I have been a part time waitress/bartender/server/general servant for the general public at multiple restaurants throughout the last 12 years. I have kept this job, in addition to having a 9-5, for many reason including some of the following:
1. Fast (legal) CASH – nuf said
2. Great way to meet interesting people, especially if you’re new to a city. Some of my best friends are people I’ve met along this path.
3. Time passes quickly when you’re multitasking like crazy.
4. Student loans = Freddy Krueger of my financial reality – GO AWAY ALREADY! (Actually insert any one of these lovelies – http://listverse.com/2007/11/14/top-10-evil-movie-villains/ if Freddy doesn’t float your boat)
5. I am a business woman who believes in great customer service, there are way too many lemons presenting themselves as servers out there.
In combination with my other jobs (which have included Teaching, PR, and Event Coordination), serving has always been there for me. After sitting and stewing on this topic for a while, my moral compass urged me to share some trade secrets that I’ve learned along my way. This is not to be a waiter rant, although I do love me some Steve Dublanica. Instead, my blogs’ intent is to be an education to non-food industry workers. More so, to bridge the uncomfortable conversation for many, “How much do I tip?” or “Why should I tip?”.
Here are some general rules of thumb and a breakdown of tipping 101 (my version):
HUMILITY – Although I am your barkeep/server for the time being, I am a real person. Please refer to my golden rule: Treat others how you would like to be treated. I believe that Karma is a bitch that can rock your world. Michael J. Neff explains it very well here.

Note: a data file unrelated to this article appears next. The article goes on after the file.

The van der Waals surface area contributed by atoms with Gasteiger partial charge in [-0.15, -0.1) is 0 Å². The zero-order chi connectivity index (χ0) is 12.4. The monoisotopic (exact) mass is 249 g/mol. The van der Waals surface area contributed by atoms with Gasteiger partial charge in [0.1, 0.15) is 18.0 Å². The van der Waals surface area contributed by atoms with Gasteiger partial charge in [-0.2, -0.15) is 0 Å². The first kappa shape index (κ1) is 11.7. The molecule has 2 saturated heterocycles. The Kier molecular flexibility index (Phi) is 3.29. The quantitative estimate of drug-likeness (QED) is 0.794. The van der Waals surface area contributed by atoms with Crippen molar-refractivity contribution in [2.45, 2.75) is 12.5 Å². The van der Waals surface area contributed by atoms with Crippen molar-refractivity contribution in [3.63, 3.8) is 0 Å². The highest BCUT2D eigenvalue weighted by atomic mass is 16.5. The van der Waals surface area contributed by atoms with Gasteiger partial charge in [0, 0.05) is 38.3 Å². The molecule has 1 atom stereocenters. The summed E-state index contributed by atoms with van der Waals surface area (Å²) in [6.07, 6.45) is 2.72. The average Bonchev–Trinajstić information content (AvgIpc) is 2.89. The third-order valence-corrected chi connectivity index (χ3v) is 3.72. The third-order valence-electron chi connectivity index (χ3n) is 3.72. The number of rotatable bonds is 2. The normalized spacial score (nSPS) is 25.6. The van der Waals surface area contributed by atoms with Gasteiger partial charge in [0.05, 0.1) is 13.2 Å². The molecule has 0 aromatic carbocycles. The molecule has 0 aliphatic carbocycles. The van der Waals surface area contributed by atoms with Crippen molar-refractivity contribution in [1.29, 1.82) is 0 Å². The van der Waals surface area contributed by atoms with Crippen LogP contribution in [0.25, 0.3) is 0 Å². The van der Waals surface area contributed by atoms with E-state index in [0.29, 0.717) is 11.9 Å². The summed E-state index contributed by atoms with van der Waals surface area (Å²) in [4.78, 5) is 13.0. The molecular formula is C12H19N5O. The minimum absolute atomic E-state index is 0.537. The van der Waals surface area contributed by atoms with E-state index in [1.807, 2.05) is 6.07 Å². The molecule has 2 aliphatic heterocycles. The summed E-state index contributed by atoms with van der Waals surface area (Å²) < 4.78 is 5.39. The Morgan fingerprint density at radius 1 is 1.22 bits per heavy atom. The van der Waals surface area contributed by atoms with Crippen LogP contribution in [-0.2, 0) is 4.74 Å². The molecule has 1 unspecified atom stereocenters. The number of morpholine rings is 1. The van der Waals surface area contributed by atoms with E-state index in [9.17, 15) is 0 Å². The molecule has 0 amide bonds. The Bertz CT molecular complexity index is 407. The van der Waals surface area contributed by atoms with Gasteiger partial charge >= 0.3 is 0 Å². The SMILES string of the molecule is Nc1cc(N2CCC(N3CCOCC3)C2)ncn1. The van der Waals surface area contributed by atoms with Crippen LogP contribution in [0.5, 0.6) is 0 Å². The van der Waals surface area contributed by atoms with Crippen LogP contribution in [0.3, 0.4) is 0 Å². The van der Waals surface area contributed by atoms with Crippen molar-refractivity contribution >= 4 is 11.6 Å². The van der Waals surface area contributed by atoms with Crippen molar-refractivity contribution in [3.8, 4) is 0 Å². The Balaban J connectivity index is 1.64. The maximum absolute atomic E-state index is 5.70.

TIPS = COMMUNICATION– I rely on my tips as a measure of how I perform at my job. It’s a way of communication for all of you who do not like to tell me to my face that a) You hated the American burger that you ordered at a Mexican specialty restaurant. b) You did not like that it took the 20- 30 mins to make your freshly prepared modified meal using real ingredients or c) Hey I was not as awesome as promised, too busy and I didn’t give you the attention you craved. I truly believe if you hated EVERYTHING about your particular restaurant experience, you should not have to tip. (<Period)
There are many reasons that you should tip appropriately at a restaurant (see next point), however I understand that there are some instances that do not deserve that thoughtful 15%. This being said, I know it’s hard to tell me to my face, but PLEASE let me know what you did not like, so I can change it for the next customer. I am not a mind reader.
– Tipping 101: For those of you who believe that waiters/waitresses walk out with mucho dollars, it’s sometimes true. My usual tally is about 10-13% of my net sales, which on some nights can be as low as $30 (Unless I order that amazing pasta that I need at 10 pm = total income $15 – whoa!). This means if something is promo’d, coupon-ed or discounted, I do not make as much money. Therefore, I want you to have the TIME of your life so that you come back (and tip me well!). I do not want you to walk out that door never to be seen or heard of again. You are the reason after all that I am finally getting “Freddy” out of my life. I thought it may be helpful to see the internal workings of a restaurant and to see what happens to the generous tips servers receive. Please note that not all restaurants perform this way, this is only a reference from my personal experience in 5 restaurants.